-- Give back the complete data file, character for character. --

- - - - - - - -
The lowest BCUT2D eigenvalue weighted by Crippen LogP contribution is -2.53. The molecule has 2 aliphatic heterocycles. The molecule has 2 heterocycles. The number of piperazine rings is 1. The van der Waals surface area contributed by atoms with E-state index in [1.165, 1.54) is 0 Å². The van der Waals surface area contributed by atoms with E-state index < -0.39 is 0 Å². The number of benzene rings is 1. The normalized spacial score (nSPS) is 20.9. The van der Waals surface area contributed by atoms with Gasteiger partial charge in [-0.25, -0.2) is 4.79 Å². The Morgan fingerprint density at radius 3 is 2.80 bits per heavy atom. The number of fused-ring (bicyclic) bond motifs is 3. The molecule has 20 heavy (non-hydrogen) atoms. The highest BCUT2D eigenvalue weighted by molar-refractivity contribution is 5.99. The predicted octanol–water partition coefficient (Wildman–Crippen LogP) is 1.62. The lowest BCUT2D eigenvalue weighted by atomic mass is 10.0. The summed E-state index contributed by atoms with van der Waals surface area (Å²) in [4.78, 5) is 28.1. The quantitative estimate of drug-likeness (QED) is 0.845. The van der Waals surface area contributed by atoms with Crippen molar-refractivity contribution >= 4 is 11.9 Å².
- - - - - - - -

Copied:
The lowest BCUT2D eigenvalue weighted by Crippen LogP contribution is -2.53. The molecule has 2 aliphatic heterocycles. The molecule has 2 heterocycles. The number of piperazine rings is 1. The van der Waals surface area contributed by atoms with E-state index in [1.165, 1.54) is 0 Å². The van der Waals surface area contributed by atoms with E-state index < -0.39 is 0 Å². The number of benzene rings is 1. The normalized spacial score (nSPS) is 20.9. The van der Waals surface area contributed by atoms with Gasteiger partial charge in [-0.25, -0.2) is 4.79 Å². The Morgan fingerprint density at radius 3 is 2.80 bits per heavy atom. The number of fused-ring (bicyclic) bond motifs is 3. The molecule has 20 heavy (non-hydrogen) atoms. The highest BCUT2D eigenvalue weighted by molar-refractivity contribution is 5.99. The predicted octanol–water partition coefficient (Wildman–Crippen LogP) is 1.62. The lowest BCUT2D eigenvalue weighted by atomic mass is 10.0. The summed E-state index contributed by atoms with van der Waals surface area (Å²) in [4.78, 5) is 28.1. The quantitative estimate of drug-likeness (QED) is 0.845. The van der Waals surface area contributed by atoms with Crippen molar-refractivity contribution >= 4 is 11.9 Å².